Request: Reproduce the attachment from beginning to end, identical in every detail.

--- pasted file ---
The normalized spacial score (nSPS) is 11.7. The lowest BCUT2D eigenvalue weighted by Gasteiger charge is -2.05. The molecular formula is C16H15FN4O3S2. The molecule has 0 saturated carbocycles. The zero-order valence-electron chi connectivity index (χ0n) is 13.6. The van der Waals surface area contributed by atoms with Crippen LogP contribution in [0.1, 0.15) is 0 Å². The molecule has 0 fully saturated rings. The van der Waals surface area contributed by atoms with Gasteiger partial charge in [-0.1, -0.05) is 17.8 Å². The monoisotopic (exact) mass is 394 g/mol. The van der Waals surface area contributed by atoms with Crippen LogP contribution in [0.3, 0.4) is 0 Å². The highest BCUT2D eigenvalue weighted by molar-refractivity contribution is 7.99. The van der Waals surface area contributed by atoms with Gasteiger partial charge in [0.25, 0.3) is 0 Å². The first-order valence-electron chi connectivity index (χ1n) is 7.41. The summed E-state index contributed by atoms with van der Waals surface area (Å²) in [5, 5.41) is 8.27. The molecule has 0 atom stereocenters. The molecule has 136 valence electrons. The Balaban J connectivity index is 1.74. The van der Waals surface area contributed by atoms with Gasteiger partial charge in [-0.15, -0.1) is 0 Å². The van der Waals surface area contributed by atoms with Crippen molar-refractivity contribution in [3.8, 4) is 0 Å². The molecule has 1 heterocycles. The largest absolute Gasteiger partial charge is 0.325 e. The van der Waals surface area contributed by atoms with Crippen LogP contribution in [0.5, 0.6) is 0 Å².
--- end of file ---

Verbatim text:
The normalized spacial score (nSPS) is 11.7. The lowest BCUT2D eigenvalue weighted by Gasteiger charge is -2.05. The molecular formula is C16H15FN4O3S2. The molecule has 0 saturated carbocycles. The zero-order valence-electron chi connectivity index (χ0n) is 13.6. The van der Waals surface area contributed by atoms with Crippen LogP contribution in [0.1, 0.15) is 0 Å². The molecule has 0 fully saturated rings. The van der Waals surface area contributed by atoms with Gasteiger partial charge in [-0.1, -0.05) is 17.8 Å². The monoisotopic (exact) mass is 394 g/mol. The van der Waals surface area contributed by atoms with Crippen LogP contribution in [0.3, 0.4) is 0 Å². The highest BCUT2D eigenvalue weighted by molar-refractivity contribution is 7.99. The van der Waals surface area contributed by atoms with Gasteiger partial charge in [0.25, 0.3) is 0 Å². The first-order valence-electron chi connectivity index (χ1n) is 7.41. The summed E-state index contributed by atoms with van der Waals surface area (Å²) in [5, 5.41) is 8.27. The molecule has 0 atom stereocenters. The molecule has 136 valence electrons. The Balaban J connectivity index is 1.74. The van der Waals surface area contributed by atoms with Gasteiger partial charge in [-0.15, -0.1) is 0 Å². The van der Waals surface area contributed by atoms with Crippen molar-refractivity contribution in [3.8, 4) is 0 Å². The molecule has 1 heterocycles. The largest absolute Gasteiger partial charge is 0.325 e. The van der Waals surface area contributed by atoms with Crippen LogP contribution in [0.5, 0.6) is 0 Å².